Staunton, February 25 – It is one of the tragedies of what Robert Conquest called the “ravaged” 20th century that some place names have come to stand for horrific actions against various human communities. No one needs to ask what happened at Auschwitz or at Birkenau. The name is enough to recall the horrors that occurred there.
Even more tragically, the number of such places is far larger than the Nazi or Communist death camps or even the attacks of governments on peaceful demonstrators. But in all too many cases, the name is meaningful only for a small part of humanity, although for it, that name is enough.
One such place name is Khojaly, an Azerbaijani village in Karabakh, that 26 years ago this week was attacked by ethnic Armenian irregular forces supported by Russian units. Hundreds of men, women and children were massacred, according to Memorial, Human Rights Watch and other groups; and some Azerbaijanis say casualties totaled more than 600.
For most of the world, this is now ancient history; and when the media do refer to it at all, they call it the Khojaly massacre, contextualizing it with the Azerbaijani attacks on Armenians at Sumgait. But for Azerbaijanis, it remains the Khojaly genocide, an action that Armenians and Russians have not yet acknowledged and that few governments have denounced.
For the Azerbaijanis, it remains “a bleeding wound,” commentator Asif Aliyev writes for the QHA news agency, whose perpetrators have apparently concluded that they will never be held accountable for their actions, something that makes them and others who share their views even bolder now (qha.com.ua/ru/blogi/hodjali-krovotochaschaya-rana-azerbaidjana/188079/).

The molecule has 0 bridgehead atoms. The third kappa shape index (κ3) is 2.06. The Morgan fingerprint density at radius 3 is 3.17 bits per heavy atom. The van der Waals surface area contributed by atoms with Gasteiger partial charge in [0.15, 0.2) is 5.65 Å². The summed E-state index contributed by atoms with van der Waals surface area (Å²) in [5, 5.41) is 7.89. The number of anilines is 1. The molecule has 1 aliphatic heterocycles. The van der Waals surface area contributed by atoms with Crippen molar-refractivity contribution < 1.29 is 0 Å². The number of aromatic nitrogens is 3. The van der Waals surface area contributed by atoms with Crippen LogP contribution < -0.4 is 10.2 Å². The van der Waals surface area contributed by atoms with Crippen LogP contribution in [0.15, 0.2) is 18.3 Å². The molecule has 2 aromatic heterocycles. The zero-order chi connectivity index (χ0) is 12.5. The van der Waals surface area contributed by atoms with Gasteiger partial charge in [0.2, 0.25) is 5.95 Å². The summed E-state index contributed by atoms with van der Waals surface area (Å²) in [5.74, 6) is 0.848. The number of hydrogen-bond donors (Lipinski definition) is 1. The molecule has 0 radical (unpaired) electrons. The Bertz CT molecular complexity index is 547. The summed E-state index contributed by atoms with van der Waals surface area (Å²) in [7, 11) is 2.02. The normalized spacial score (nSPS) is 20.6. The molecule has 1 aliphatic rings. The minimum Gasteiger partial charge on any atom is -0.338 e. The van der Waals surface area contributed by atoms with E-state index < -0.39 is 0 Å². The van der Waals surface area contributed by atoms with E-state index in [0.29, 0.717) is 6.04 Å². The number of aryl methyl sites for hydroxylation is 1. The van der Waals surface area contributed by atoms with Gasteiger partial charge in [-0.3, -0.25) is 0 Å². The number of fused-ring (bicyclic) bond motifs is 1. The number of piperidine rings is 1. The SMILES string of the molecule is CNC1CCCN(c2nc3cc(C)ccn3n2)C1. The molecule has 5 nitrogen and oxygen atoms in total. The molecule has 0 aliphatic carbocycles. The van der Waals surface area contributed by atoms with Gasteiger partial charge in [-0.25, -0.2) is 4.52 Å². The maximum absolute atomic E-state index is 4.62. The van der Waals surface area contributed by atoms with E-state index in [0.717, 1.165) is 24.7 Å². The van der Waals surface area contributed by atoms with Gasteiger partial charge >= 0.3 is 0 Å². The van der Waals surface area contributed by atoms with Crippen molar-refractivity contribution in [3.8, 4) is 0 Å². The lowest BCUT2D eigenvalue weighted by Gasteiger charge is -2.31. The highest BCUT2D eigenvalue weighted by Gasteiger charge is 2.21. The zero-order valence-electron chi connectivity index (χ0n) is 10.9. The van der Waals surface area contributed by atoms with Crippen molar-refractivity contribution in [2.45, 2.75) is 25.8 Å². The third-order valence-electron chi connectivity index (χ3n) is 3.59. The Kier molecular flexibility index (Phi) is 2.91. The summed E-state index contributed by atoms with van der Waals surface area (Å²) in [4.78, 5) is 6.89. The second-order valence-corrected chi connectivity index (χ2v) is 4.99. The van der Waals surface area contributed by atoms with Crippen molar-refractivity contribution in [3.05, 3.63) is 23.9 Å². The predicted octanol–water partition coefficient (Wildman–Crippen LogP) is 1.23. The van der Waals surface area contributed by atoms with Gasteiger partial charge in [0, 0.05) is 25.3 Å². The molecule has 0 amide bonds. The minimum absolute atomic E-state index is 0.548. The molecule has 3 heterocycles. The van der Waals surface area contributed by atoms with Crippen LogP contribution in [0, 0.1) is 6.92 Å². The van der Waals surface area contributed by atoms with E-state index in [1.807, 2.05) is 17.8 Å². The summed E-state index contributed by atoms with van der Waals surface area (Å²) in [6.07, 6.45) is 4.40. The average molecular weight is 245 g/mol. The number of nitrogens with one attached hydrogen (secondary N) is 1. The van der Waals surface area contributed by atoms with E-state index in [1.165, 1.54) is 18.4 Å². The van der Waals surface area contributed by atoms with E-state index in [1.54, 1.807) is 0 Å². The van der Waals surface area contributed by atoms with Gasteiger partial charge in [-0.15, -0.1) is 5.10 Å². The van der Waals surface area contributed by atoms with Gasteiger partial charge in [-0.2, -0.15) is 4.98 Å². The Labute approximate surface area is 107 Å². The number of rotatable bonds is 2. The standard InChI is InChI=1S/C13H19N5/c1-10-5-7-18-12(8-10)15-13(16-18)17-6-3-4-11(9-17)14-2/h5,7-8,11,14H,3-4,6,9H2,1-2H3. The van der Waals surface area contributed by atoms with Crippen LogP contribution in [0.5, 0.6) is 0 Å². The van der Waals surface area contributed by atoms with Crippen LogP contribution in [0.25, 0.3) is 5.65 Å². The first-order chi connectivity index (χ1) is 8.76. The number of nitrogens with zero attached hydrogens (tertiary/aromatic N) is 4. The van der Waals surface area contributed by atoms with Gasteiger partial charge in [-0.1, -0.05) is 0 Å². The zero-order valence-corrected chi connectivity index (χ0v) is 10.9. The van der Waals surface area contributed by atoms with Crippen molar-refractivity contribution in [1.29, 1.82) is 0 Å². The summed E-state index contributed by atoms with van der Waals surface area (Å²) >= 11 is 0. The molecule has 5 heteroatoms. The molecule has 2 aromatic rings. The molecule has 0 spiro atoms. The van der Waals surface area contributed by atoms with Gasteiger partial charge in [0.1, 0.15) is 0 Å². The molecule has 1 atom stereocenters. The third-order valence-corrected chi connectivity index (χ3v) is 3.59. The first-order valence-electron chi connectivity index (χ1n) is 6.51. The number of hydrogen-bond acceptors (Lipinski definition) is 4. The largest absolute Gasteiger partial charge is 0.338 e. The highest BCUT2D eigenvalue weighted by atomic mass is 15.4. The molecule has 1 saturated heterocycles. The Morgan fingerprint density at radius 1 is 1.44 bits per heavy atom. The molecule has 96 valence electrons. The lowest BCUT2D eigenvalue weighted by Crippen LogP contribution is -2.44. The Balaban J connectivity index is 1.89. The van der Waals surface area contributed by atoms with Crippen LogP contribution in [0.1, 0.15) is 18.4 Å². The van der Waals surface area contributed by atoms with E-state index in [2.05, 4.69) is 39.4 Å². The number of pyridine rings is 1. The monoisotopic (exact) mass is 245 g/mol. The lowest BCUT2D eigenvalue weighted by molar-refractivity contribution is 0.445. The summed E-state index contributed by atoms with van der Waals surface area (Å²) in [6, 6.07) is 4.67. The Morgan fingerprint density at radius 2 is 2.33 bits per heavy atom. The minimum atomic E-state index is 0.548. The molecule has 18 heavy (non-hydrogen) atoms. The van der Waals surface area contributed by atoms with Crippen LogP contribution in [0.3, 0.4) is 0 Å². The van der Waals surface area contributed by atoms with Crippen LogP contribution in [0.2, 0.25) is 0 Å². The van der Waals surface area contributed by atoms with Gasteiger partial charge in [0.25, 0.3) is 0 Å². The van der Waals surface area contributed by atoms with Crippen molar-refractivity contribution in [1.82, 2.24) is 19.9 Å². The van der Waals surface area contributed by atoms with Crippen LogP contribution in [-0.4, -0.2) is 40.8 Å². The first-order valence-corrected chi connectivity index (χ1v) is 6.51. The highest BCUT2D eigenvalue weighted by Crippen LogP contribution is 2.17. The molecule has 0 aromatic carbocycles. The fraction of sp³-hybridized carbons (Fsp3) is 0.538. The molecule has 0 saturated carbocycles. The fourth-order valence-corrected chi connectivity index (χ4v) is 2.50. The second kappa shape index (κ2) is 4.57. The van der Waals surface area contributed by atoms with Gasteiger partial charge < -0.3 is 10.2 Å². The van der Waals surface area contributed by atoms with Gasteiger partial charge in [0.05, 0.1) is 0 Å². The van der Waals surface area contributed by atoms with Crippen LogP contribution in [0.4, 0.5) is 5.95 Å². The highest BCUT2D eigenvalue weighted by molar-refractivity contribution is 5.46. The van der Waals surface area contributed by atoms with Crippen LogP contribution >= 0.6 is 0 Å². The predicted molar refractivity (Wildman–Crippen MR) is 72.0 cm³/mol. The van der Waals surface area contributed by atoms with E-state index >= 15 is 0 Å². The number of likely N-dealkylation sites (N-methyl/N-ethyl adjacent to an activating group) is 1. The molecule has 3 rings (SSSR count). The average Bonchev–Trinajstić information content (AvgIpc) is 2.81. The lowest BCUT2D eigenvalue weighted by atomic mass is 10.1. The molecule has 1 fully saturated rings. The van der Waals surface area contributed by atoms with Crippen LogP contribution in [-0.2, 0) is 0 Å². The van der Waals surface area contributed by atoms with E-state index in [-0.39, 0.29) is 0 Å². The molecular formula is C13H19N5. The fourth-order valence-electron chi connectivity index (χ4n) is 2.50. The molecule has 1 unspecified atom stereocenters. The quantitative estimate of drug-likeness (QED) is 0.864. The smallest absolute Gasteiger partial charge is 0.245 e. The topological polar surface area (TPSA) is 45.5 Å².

Other Azerbaijanis say that the horrors of the night of February 25-26, 1992, in Khojaly must “never be forgotten.” They certainly won’t be and until that it recognized and the event itself denounced and those responsible brought to justice, there is little chance that the Karabakh conflict will ever be resolved (fedpress.ru/news/russia/policy/1970098).
Obviously, there have been many horrific events in the more than a quarter of a century that Azerbaijan and Armenia have been at war; and equally obviously, some benefit from having that conflict continue and even having some of the crimes involved forgotten in the name of “looking forward rather than backward.”
But until Khojaly speaks not only to Azerbaijanis but to Armenians, Russians and everyone else as a place where horrors occurred that must never be repeated, there is a great danger than they will be; and there is a certainty that little or no progress toward a settlement of that long-running conflict will be possible.
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